Hear me out: Respondents are dead. Long live MR robots
Ever had an idea that you know is genius, but everybody else thinks is crazy? Here is your chance to share it with the world of research. This month Will Goodhand of BrainJuicer proposes building an army of robo-respondents.
What’s the big idea?
Simple. No questions asked, no respondents required, just lovingly created research robots constantly searching the web for people like them, gathering their thoughts, blogs, photos, music and videos and adopting them as the robot’s own to produce a living, breathing single-person synthesis of the many thousands of people who fit the profile.
Yes. It’s a way of taking the world’s single richest natural research resource – the web – and filtering the teeming mass of humanity to produce insights, ideas and understanding.
“The brilliance of DigiViduals is that they don’t just observe one person but all the people on the internet. They crowdsource their own personality”
Sounds like sci-fi. How does it work?
These research robots, or ‘DigiViduals’ as we call them, are Twitter characters constructed from keywords and emotions representing a particular type of person. Every hour or so we take the temperature of the target audience to establish which of its keywords our character should currently be ‘feeling’. Then we send them out to look for people tweeting using those words. The character finds a tweet matching its profile, adopts it as its own and re-tweets it. It even finds associated media on the internet – pictures, videos, references to venues near the character’s location – to bring the target audience to life.
Doesn’t that result in a lot of meaningless noise?
The DigiViduals are designed to filter signal from noise, and create one believable, easily understandable person from the sea of humanity on the web. They bring back the social objects that are most relevant to their character, but researchers’ skills are still crucial to make sense of that material.
Aren’t you just creating a poor man’s ethnographer?
The brilliance of DigiViduals is that they don’t just observe one person but all the people on the internet. They crowdsource their own personality. Ultimately, it’s all human-generated content and, unlike classic research, you often get things that respondents wouldn’t reveal to you straight out: their attitudes to sex, implicit associations and so on.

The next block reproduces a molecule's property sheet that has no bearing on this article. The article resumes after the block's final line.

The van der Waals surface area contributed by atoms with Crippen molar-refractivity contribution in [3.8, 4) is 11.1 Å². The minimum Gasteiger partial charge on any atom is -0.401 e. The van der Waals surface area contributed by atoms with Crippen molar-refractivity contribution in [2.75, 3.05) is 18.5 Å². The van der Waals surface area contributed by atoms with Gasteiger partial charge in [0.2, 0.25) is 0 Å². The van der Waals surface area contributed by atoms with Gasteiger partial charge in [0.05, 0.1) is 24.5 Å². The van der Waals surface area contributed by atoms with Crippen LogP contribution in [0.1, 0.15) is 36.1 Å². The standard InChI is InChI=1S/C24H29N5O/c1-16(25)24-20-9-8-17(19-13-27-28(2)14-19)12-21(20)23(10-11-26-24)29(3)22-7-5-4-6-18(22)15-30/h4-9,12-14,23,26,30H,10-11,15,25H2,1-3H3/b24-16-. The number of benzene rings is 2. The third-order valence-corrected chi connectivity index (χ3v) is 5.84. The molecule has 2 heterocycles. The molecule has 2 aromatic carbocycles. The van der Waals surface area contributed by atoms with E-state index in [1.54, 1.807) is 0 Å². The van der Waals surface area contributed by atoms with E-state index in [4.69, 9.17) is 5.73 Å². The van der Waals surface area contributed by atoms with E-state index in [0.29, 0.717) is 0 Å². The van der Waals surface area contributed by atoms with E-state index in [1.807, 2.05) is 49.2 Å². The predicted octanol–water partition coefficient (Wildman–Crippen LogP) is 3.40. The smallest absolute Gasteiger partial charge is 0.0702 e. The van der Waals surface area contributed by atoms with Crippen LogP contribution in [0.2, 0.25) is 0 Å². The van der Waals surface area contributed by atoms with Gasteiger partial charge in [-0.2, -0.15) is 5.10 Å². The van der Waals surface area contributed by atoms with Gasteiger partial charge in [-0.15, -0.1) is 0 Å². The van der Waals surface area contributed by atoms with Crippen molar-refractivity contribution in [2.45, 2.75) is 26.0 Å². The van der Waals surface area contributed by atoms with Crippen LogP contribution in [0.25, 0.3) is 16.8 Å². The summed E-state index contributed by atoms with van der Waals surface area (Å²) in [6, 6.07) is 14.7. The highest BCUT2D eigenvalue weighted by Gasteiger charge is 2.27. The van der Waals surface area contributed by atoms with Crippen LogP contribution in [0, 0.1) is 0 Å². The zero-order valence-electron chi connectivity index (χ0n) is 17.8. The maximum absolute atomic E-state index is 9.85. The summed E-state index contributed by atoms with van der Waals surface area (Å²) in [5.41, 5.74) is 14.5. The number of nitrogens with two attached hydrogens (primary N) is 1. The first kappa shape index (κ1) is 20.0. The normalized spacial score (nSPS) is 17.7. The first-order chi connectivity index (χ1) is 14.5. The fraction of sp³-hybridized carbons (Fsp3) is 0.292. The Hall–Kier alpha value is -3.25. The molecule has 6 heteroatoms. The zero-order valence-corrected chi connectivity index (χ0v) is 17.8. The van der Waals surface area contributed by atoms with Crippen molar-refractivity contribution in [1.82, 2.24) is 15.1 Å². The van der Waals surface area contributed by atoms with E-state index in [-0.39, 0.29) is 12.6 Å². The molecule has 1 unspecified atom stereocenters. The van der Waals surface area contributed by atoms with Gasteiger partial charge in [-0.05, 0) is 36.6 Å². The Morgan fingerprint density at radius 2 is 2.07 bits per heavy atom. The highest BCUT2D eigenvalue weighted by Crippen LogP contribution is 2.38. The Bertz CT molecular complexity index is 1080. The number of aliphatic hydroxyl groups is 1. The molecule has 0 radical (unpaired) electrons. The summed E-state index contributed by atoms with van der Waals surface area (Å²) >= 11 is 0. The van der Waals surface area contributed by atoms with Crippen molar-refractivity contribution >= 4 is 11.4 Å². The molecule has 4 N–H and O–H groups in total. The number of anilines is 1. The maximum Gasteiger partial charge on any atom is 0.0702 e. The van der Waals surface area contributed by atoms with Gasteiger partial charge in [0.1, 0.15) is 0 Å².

I see. You want to use your robot slaves to spy on people.
Not at all. Why are all these consumers posting, blogging and tweeting? Because the internet has enabled them to express themselves more fully. They want to be listened to. And at last somebody is listening, and better understanding them and the products and services they might want as a result. It’s just what market research has always done, only now it can be done more quickly, more efficiently and on a previously unimaginable scale - all without boring respondents to death with another survey.
Aren’t there already tools I can use to see what’s being said on the net?
Current approaches track and sift to find keywords (such as brand names) but DigiViduals have the ability to target specific demographic groups and identify context - meaning they go deeper, gaining insights into the attitudinal and emotional territories of target groups. Without ever asking a single question, DigiViduals gather and make sense of the enormous amount of unprompted conversations and dialogue online. You can use them for one-off projects or leave them to gather data continuously, creating a virtual insight tracker. And researchers and brand managers can follow them, one for each of their segments.
But what if the robots rebel and enslave humanity?
There is that risk. But in the meantime imagine a marketing department where smartphones carrying the latest Twitter feed from each DigiVidual are attached to robots equipped with text-to-speech software. It’s impossible not to listen to the consumer when they’re looking over your shoulder and whispering in your ear.
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